At Harvard University, the issue of exclusive, mostly male-only, final clubs has roiled emotions on campus over the past year.
A task force sanctioned by Harvard President Drew Faust excoriated exclusive final clubs for their “deeply misogynistic attitudes,” leading to backlash on campus from individuals who feel Harvard’s administration is overstepping its bounds and unfairly scapegoating the clubs.
New York Times reporter Sarah Maslin Nir recently took a trip to Harvard’s Cambridge, Massachusetts campus to provide a glimpse inside the secretive world of final clubs.
Nir described this scene from outside of Fly Club, a male-only final club on campus:
“One midnight near semester’s end on the skirts of Harvard Yard, music thumped and laughs rang out from a colonnaded, Greek-revival mansion, the sort usually seen in Hollywood fantasies about fraternal campus life. But it was the scene outside that suggested something other than a frat party. This was the headquarters of the Fly, an exclusive men’s fellowship known here as a final club. At its side door stood a silver-haired man in tuxedo, checking names against a list of the lucky invited. Eager young women in micro-minis queued up.”
Harvard currently has six male-only final clubs, and five female-only clubs. Two previously male-only clubs — Spee Club and Fox Club — now allow female membership.
‘It’s all about the patriarchy’
Criticism with final clubs is usually aimed at the male-only clubs and center around the patriarchal power structures that some claim are inherent in their culture.
“It’s all about the patriarchy,” rising Harvard sophomore
Ana Andrade told the Times. “It’s perpetuated right there,” she continued, noting that she felt uncomfortable with the notion that final-club members determined a the “worth” of entrants based on physical attributes, among other things.
That’s an argument that Harvard’s task force also highlighted in their report on the culture of the historically private institutions.
President Faust created the task force in the spring of 2014 to improve the way the school prevents sexual assault.
“A woman’s physical appearance is often seen as the basis for entry to these spaces, and female students described a general expectation that entering Final Club spaces could be read as implicit agreement to have sexual encounters with members,” the report stated.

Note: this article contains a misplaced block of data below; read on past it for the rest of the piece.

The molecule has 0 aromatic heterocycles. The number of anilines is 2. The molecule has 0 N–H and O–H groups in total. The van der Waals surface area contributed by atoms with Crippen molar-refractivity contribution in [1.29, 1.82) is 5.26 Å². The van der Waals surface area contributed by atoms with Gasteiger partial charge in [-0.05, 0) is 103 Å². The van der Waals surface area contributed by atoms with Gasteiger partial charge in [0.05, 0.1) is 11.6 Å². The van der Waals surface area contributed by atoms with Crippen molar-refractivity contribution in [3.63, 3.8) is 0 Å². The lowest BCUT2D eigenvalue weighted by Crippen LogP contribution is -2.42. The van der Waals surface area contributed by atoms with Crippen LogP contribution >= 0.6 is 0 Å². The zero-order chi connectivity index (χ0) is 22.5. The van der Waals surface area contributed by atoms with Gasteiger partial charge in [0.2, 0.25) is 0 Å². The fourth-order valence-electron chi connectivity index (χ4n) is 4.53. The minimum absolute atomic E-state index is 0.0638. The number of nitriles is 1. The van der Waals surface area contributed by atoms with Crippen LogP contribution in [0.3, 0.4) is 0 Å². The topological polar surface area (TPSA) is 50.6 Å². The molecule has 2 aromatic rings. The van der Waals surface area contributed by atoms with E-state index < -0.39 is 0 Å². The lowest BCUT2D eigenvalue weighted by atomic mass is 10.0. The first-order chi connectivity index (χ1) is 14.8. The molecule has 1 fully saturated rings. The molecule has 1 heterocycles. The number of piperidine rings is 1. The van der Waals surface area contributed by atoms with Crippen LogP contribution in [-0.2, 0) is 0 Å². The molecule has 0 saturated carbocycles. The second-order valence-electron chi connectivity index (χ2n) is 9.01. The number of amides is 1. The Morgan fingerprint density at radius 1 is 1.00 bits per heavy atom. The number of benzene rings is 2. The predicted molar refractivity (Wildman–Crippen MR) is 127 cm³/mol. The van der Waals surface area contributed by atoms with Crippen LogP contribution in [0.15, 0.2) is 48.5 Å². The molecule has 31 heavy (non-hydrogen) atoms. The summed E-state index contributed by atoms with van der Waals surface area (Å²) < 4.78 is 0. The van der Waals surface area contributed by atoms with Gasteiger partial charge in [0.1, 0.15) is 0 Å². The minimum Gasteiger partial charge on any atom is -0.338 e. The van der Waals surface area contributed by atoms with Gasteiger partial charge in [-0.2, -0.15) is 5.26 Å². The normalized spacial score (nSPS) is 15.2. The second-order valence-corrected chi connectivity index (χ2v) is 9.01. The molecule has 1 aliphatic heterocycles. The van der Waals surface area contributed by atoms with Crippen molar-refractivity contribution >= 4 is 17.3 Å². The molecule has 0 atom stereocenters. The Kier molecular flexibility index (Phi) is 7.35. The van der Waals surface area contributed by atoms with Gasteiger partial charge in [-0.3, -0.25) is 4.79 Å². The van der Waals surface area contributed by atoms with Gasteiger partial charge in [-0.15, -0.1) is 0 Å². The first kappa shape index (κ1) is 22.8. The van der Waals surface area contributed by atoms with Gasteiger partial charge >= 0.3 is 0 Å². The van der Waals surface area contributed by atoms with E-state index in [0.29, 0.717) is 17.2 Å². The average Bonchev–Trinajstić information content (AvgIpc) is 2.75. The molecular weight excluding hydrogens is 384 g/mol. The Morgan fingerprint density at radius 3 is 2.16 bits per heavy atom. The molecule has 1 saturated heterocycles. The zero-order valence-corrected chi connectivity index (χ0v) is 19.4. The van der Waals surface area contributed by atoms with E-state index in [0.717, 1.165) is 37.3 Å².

The task force’s final report, released in March and the result of a nearly two years of work, severely criticised the culture of final clubs. The task force wrote that 47% of female students who participated in final clubs or attended their parties reported “experiencing nonconsensual sexual contact since entering college.”
The report also focused on what it described as a disproportionate power structure at clubs.
“We understand that many of the Clubs typically exclude non-member men from parties, which gives an unambiguous frame to social events, eliminates non-member male bystanders, and enables a gender ratio that makes it easier for members to have a sexual encounter.”
Further, it charged that there are competitive games “where a man will ‘win’ a particular woman or compete for the most sexual triumphs.”
‘A moral pall’
Those close to final clubs feel that Harvard is using the organisations as a convenient, though inaccurate, place to throw blame for instances of sexual assault on campus.
“If Harvard really were to become serious about preventing sexual assault rather than using it as a way to push an ideological stance they’d drill down to find out exactly what is occurring rather than trying to throw a moral pall over any man or women who belongs to these clubs,” Richard T. Porteus, president of the Fly Club’s graduate body, told The Times.
Similarly, after the task force’s report was released, former Porcellian President Charles M. Storey claimed the report unfairly scapegoated final clubs. A letter he sent to The Harvard Crimson charged that the Porcellian club “is being used as a scapegoat for the sexual assault problem at Harvard despite its policies to help avoid the potential for sexual assault,” according to the Crimson.
He also took issue with the university’s attempt to dictate the way organisations on campus are run. “I sincerely hope that the administration will not set the precedent of creating a ‘blacklist’ of organisations that students cannot join,” he wrote. “Such McCarthyism is a dangerous road that would be a blow to academic freedom, the spirit of tolerance, and the long tradition of free association on campus.”
The letter drew outrage from members of the Harvard administration, and Storey later apologised for the tone of his letter and resigned from his position.
His argument, however, has been echoed by the Foundation for Individual Rights in Education (FIRE), an organisation dedicated to protecting civil liberties in higher education
“It is solely up to arbitrary judgment of the authorities as to who is no longer savoury enough,” Robert Shibley, executive director of FIRE, told The Times. “In the ’50s that would have been the Communist Party … Once you start using that as a reason to disqualify, there is no principled place to stop.”
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